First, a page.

Fresh-Food Love Affair Indicates Paradigm Shift

Prairie Gleanings

Once upon a time, Americans were impressed with food preservation techniques. Not any more.

Published on: April 8, 2011
Throughout history, we’ve put a premium on the ability to harvest food and store it.

Sometime in the mid-19th Century, canning began to catch on. For Europeans, canned food was a status symbol. Remember the first time you heard about the freeze-dried food astronauts were eating?

A lot of folks still keep multiple freezers in the basement so they can stock up on good deals without fearing expiration before they get a chance to enjoy the savings. From the stocked freezer to the World War I soldiers who scarfed down cans of vegetables, it’s all about food security and price.

Today, the world has completely changed its opinion of storing food. What was once a major breakthrough is now the antithesis of healthy eating, taste and status. If you’re eating canned green beans instead of buying them fresh from a farmer’s market, you’re out of touch. (By the way, if those farmer’s market beans are organic, give yourself bonus points in the posh category.)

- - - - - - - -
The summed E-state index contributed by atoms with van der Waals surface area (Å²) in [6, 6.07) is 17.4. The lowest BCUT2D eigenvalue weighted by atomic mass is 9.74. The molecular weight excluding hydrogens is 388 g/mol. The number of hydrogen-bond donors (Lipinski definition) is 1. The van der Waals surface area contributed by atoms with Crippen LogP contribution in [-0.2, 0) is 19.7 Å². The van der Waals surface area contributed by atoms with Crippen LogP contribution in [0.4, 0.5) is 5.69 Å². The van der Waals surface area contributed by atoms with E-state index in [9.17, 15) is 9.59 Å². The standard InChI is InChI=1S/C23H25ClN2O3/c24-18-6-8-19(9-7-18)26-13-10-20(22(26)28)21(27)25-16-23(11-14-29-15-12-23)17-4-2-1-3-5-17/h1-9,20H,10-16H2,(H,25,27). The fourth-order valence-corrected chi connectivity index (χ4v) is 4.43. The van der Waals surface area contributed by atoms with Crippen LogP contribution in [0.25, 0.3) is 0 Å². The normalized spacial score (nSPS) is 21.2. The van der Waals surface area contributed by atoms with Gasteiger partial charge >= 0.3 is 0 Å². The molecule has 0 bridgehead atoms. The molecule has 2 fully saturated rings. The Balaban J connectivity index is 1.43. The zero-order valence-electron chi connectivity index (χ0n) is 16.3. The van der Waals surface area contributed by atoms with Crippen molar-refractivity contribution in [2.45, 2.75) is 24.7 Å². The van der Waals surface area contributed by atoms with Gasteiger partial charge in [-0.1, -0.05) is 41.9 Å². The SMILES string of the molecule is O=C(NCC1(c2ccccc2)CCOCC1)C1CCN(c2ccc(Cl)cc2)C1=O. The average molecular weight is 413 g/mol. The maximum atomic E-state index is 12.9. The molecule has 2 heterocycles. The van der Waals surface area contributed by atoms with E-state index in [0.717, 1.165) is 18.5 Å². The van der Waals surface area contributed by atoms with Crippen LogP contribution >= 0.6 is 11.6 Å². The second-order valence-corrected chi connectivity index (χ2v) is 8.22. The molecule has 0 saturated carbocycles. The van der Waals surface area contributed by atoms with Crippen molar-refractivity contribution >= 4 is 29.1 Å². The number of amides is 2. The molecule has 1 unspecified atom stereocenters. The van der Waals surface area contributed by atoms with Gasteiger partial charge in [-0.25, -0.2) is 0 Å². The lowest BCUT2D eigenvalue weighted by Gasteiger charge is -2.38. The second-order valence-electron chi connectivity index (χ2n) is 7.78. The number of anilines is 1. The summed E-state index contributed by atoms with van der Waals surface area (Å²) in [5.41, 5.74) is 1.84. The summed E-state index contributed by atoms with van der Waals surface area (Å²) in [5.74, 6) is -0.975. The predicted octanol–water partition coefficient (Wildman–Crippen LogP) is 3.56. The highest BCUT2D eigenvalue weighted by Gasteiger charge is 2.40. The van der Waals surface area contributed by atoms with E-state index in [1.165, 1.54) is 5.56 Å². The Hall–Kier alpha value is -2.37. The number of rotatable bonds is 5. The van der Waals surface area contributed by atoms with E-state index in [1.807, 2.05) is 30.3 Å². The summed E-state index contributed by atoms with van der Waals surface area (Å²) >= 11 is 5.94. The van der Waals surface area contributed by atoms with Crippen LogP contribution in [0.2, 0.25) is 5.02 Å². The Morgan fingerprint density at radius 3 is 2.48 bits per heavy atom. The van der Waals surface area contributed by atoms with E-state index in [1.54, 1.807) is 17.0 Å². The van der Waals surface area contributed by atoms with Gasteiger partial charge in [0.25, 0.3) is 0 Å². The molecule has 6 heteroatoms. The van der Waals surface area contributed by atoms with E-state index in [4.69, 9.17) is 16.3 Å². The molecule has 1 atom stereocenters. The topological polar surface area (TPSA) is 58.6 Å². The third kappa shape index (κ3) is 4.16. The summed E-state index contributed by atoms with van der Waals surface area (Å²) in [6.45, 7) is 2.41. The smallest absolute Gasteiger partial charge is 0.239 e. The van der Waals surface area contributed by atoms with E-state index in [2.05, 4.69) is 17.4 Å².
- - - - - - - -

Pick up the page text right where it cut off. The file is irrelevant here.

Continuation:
I’m not going to argue the taste portion of this paradigm shift. Unless we’re talking about Spam (in which case I’d be quite leery of the fresh alternative), fresh nearly always tastes better. However, in our search for the tastiest/freshest ingredients, let’s not forget a few things.

1. Without food preservation techniques/modern shipping, most of us would not be eating produce during the winter months.

2. The right canned/frozen fruits and vegetables are still healthy. If this country ate only canned vegetables, I doubt we’d have an obesity epidemic on our hands.

3. As Americans, we have the luxury of hunting down fresh veggies at farmers markets because we are food secure. Don’t ever forget that.

4. Don’t get caught up in the marketing terms. A farmer raising grass-fed beef once secretly divulged that grain-fed beef tastes better. I agree.

5. Remember that price is an issue for a significant portion of American consumers. Don’t condemn these consumers because they can’t afford fresh organic lettuce.

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